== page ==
Disposing of Charity Land: Getting it wrong!

5 February, 2019

It is all too easy to get it wrong.  Unless exempt by law (exemption applies to, for example, most housing associations, various higher education institutions and Academy proprietors) charities must comply with Sections 117-122 of the Charities Act 2011 on a “disposition” of any of their land. Exempt charities have their own legal obligations which can be similar but we won’t go into them here.

 

The word “disposition” includes transfers and leases but also mortgages and even the grant of easements. Mortgages are dealt with in other parts of the Charities Act and, again, we won’t go into the law relating to the mortgaging of charity land, here. 

 

Trustees who get it wrong could find themselves liable to the charity and in trouble with the Charity Commission. Of course, the charity too could be in hot water. 

 

Section 117 says that charities may not dispose of land without an order from the Court or the Charity Commission, subject to a number of exceptions. The most common exception is where, before exchange of contracts (if any), the charity obtains a report from a qualified surveyor which complies with The Charities (Qualified Surveyors’ Reports) Regulations 1992.  Also, unless the surveyor’s report advises otherwise, the proposed disposition must be “advertised” to the market, so the trustees are confident of getting the best offers. The trustees must then consider the report and can then proceed if they are confident that they are getting the best terms for the disposition that can reasonably be obtained.

 

Less onerous procedures apply where a lease for no more than 7 years is to be granted.

 

Failure to comply with the necessary procedure will mean that any contract entered into is void.  This could be a serious problem for the purchaser as well as an embarrassment to the charity. 

 

The actual transfer or letting, or whatever is proposed, will also be void, unless an order from the court or the Charity Commission is obtained before completion or the following apply. The disposition will not be void if there is a certificate in the form required by law in the transfer or lease or other completion document, which states that the Charities Act has been complied with – but, if the trustees know they have not complied with the Act, they shouldn’t give the Certificate.

 

If the acquirer of the property is a purchaser in good faith paying money or money’s worth, again the disposition will not be void. However, if they knew (which they would if there was a Charities Act statement, in the contract, that the seller is a charity bound by the Act) or, perhaps, ought to have known that the seller or landlord was a charity, they should have asked why there was no Charities Act certificate in the disposition and so may not be able to show “good faith”.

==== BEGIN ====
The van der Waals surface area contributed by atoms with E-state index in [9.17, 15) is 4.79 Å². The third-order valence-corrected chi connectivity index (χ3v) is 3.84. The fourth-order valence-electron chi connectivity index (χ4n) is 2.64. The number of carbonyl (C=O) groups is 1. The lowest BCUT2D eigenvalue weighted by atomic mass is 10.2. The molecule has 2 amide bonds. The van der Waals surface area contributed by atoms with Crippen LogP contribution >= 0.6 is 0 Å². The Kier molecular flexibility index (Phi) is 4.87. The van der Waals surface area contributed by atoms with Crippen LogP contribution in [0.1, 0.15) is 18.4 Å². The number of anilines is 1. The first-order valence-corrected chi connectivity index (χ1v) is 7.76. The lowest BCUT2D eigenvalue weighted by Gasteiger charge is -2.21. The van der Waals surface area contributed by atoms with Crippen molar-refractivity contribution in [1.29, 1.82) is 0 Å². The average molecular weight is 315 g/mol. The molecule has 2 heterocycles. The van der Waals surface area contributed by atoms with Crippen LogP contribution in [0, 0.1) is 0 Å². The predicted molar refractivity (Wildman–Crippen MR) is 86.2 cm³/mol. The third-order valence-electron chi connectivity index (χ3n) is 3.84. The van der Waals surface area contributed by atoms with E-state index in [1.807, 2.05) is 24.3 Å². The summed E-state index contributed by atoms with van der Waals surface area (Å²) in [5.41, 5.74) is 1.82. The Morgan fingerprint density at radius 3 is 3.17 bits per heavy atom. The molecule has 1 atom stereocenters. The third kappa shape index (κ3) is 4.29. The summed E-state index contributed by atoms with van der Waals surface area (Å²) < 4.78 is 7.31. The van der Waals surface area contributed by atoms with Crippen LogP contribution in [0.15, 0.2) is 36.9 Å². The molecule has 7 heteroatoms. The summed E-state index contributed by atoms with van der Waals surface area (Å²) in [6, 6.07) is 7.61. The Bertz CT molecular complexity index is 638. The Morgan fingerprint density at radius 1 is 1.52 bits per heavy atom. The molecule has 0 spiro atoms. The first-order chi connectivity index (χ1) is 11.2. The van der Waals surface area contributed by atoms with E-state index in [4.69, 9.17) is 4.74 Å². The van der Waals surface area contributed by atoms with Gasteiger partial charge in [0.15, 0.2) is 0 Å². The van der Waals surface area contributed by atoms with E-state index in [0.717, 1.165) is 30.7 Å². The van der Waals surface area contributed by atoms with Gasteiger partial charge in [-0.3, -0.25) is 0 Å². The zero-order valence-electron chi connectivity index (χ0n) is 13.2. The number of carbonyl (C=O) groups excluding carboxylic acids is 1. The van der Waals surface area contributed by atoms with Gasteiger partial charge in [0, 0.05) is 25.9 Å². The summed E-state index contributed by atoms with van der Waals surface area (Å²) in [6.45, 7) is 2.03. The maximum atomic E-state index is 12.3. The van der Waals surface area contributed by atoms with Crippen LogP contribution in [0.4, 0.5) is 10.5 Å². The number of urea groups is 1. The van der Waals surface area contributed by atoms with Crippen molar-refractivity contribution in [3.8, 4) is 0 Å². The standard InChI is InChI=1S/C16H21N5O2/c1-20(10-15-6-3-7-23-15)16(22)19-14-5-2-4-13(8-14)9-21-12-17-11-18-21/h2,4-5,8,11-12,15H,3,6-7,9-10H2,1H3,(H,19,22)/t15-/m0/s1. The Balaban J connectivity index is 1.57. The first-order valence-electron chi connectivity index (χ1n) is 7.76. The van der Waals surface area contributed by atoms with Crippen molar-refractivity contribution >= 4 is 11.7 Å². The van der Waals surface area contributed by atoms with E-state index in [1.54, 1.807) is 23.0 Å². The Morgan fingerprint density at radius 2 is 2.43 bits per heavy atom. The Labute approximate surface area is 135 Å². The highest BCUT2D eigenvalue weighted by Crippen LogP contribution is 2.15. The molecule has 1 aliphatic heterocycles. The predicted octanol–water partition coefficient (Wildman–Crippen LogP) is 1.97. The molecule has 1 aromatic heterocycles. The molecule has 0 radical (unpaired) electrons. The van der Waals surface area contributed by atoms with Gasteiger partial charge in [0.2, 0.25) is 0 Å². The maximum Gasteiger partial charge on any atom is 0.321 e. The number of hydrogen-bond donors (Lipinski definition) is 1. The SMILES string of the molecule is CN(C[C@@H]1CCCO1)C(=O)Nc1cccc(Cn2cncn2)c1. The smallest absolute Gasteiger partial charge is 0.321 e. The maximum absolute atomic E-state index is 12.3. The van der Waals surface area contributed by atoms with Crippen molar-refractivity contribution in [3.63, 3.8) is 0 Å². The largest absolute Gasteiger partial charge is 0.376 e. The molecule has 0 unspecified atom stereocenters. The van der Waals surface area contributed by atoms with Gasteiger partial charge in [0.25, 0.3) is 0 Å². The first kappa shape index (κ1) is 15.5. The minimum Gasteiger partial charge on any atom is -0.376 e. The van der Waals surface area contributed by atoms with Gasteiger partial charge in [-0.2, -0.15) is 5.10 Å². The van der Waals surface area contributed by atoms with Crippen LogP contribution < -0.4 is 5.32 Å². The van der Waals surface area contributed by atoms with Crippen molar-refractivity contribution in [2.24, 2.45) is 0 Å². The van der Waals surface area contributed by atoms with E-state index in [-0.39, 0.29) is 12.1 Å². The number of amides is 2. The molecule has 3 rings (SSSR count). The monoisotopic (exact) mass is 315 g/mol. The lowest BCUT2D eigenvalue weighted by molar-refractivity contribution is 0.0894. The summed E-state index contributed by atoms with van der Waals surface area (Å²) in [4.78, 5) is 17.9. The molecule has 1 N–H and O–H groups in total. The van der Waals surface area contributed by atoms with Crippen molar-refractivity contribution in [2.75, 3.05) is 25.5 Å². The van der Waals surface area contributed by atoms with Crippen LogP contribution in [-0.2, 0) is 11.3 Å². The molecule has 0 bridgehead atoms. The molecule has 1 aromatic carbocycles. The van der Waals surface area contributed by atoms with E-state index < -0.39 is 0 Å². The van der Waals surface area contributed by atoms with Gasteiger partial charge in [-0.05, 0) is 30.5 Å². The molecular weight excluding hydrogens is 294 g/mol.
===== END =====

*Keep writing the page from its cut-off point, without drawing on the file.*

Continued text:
Public notice: where the trusts on which land is held “stipulate that it is to be used “for the purposes, or any particular purposes, of the charity” (Section 121) then the charity trustees must, subject to some exceptions, also give public notice of a proposed disposal before entering into a sale contract, to give the public and those interested in the charity a chance to comment.  It is not open to the surveyor to advise that no public notice should be given. 

 

Public notice is not required where the disposition is with a view to acquiring replacement property to be held on the same trusts or it is a lease for no more than two years granted only in consideration of the rent.  It is also open to ask the Charity Commission for consent not to give public notice, if the Commission agree that it will be in the charity’s best interests not to give public notice.

 

Failure to give public notice will not make the contract entered into void but will mean that the subsequent transfer, lease or easement etc. will be void, unless the disposition included a certificate of compliance with the Charities Act (which it should not, if the trustees are aware of their breach) or the acquirer acted in good faith and were purchasers for money or money’s worth – but see above on that.

 

The restrictions and hoops to go through on sale are that much greater where the property is permanent endowment, special trust land, in specie land or designated land. In many such cases, the consent of the Charity Commission or even a Charity Commission Scheme will be required prior to a disposal. We will go into those types of land in another blog.

 

For help to get it right, please contact Andrew Harbourne or Simon Schipper in our charities team.